roman meals
Skip this Video
Download Presentation
Roman Meals

Loading in 2 Seconds...

play fullscreen
1 / 20

Roman Meals - PowerPoint PPT Presentation

  • Uploaded on

Roman Meals. Latin I 2013. Let’s Eat!. Most Romans were poor. “Bread and Circuses” Annona ---welfare tokens Alimenta ---similar to our WIC program for kids Daily food in the city for the lower classes would have had little variety: bread, vegetables, meat on occasion

I am the owner, or an agent authorized to act on behalf of the owner, of the copyrighted work described.
Download Presentation

PowerPoint Slideshow about ' Roman Meals' - nuwa

An Image/Link below is provided (as is) to download presentation

Download Policy: Content on the Website is provided to you AS IS for your information and personal use and may not be sold / licensed / shared on other websites without getting consent from its author.While downloading, if for some reason you are not able to download a presentation, the publisher may have deleted the file from their server.

- - - - - - - - - - - - - - - - - - - - - - - - - - E N D - - - - - - - - - - - - - - - - - - - - - - - - - -
Presentation Transcript
roman meals

Roman Meals

Latin I


let s eat
Let’s Eat!
  • Most Romans were poor.
  • “Bread and Circuses”
  • Annona---welfare tokens
  • Alimenta---similar to our WIC program for kids
  • Daily food in the city for the lower classes would have had little variety: bread, vegetables, meat on occasion
  • Wealthy Romans enjoyed a wide range of food.
your meals
Your Meals
  • ientaculum: breakfast (usually bread dipped in oil or wine; wealthier people might add fruit, cheese, etc.)
  • prandium: lunch (a light meal, usually cold leftovers)
  • cena: dinner (largest meal of the day, might start as early as 3 PM)
where did food come from
Where Did Food Come From?
  • Markets: vegetables, fish, poultry, meat, fruits
  • Thermopolium: take-out shop
  • Pistrina: bakery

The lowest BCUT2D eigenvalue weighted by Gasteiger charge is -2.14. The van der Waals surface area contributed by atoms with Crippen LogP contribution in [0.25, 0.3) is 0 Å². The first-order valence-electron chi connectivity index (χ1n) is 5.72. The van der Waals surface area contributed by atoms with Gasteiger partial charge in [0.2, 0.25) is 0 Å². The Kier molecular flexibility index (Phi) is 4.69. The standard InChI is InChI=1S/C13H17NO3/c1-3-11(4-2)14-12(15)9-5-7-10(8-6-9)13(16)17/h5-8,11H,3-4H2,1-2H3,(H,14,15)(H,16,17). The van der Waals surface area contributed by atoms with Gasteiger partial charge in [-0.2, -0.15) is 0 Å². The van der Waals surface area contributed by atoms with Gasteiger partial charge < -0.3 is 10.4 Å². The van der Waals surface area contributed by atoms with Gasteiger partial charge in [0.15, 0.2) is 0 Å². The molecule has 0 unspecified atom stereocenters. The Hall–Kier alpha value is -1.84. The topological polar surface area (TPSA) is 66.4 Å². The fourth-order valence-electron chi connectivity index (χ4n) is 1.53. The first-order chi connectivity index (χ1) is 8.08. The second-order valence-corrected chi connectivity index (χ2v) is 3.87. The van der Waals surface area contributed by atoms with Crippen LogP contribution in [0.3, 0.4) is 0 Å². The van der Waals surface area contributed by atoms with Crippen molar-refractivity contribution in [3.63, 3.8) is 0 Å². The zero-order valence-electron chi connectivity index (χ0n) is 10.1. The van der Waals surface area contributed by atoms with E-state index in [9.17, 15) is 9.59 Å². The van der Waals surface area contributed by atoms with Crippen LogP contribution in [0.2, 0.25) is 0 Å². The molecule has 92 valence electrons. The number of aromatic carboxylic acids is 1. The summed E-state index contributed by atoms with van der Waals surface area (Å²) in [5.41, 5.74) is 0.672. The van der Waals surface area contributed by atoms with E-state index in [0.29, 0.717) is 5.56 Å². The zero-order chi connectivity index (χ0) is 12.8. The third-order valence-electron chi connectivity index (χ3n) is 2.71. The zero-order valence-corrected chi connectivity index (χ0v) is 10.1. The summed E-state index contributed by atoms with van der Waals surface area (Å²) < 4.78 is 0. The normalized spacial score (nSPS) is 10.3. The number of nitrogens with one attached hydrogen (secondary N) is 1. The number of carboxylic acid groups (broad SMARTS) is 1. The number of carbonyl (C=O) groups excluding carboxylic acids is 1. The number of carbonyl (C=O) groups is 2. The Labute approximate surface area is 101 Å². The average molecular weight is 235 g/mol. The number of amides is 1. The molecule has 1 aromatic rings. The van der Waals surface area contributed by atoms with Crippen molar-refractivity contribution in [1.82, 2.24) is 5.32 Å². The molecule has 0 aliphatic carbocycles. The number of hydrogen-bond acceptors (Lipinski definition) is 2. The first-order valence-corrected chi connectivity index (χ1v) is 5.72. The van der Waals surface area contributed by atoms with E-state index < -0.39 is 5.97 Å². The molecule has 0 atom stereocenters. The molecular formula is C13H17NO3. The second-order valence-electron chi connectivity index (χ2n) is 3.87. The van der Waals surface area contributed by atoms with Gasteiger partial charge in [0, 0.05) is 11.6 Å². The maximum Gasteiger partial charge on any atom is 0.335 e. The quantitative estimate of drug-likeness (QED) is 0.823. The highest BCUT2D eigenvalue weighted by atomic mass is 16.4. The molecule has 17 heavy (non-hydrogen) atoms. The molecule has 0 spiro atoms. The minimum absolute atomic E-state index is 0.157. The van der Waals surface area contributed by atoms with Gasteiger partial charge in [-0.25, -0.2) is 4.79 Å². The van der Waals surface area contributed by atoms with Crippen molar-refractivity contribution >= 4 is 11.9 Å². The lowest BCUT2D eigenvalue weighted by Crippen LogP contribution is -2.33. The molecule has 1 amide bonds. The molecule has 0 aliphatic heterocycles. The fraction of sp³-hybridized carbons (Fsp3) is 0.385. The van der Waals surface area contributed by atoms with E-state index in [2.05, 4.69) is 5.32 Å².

• Only the wealthy had culinae (kitchens) in their homes
common foods
Common Foods
  • Bread
  • Poultry/fish
  • Vegetables
  • Meat: for the poor, on rare ocassions such as public sacrifices
what the romans did not have
What the Romans did NOT have…
  • rice strawberries
  • pasta raspberries
  • tomatoes coffee
  • potatoes tea
  • sugar hard liquor
  • corn butter
  • oranges chocolate
  • bananas

Instead of butter, they used olive oil

  • Instead of pasta, they used thin pancakes
  • Romans had many varieties of wine from all over the Empire---wine was always mixed with water (to make different strengths)
fishy business
Fishy Business!
  • Garum, aka liquamen
  • “Fish sauce” or “fish pickle”
  • Made from the heads, bones, and entrails of fish which decomposed in a strong brine
don t think it s around today
Don’t think it’s around today?!

Vinegar, Molasses, High Fructose Corn Syrup, Anchovies, Water, Onions, Salt, Garlic, Tamarind Concentrate, Cloves, Natural Flavorings, Chili Pepper Extract.

a dinner party
A Dinner Party
  • Triclinium--- “tri”=“three”, literally 3 couches, 3 people per couch (the ideal number for a dinner party)
  • Guests reclined to eat, resting on the left elbow
  • Slaves would remove guests’ sandals and wash their feet
  • Wealthy parties would feature exotic foods such as peacock and flamingo
  • Often cooks would present food disguised as something else (such as a pig that looked like a chicken, or cakes made to look like boiled eggs)
  • Spoons, plates, bowls, goblets
  • No forks
  • Slaves carved meat into small pieces before it was sent to the table
  • Most eating was done with the fingers
  • Appetizer: gustatio
    • eggs, shellfish, salad, mulsum---honeyed wine
  • Main course: fercula
    • several courses, odd number, the chief dish would be served in the middle
  • Pause for libation to the gods
  • Dessert: secundamensa (“second table”)
    • fruits, sometimes pastries
  • Sometimes slaves would replace the entire table top for dessert…that’s why it was called “second table”
roman dinner party project
Roman Dinner Party Project!
  • You must invite 8 guests (and yourself) for the nine diners. The guests can be anyone, real or fiction, living or dead.
  • Draw out your seating chart and show who will sit where.
  • Using web resources, plan your dinner with the gustatio, fercula, and secundamensa. Make a menu with the Latin and English recipe names. Include a description of the dish.
  • Plan your entertainment. The Romans enjoyed poetry, dancers, music, acrobats, and so forth. You can use modern entertainers if you’d like.
what you ll turn in
What you’ll turn in:
  • On unlined paper:
    • Your Roman-style seating chart/guests’ names (point out who is the guest of honor)
    • Your decorated menu. Include the entertainment at the bottom.
      • gustatio (appetizers), fercula (main course), secundamensa (dessert)---include a description of each dish in English.
    • Work should be historically accurate, neatly done (preferably typed or printed), and show off all your research!

Menu: gustatio(at least 2 dishes) 20 pts

fercula (at least 3 dishes) 20 pts

secundamensa(1 or more dish) 20 pts

Seating chart: 8 guests 10 pts

Seating chart diagram 10 pts

Entertainment:10 pts

Neatness/layout: 10 pts

TOTAL 100 points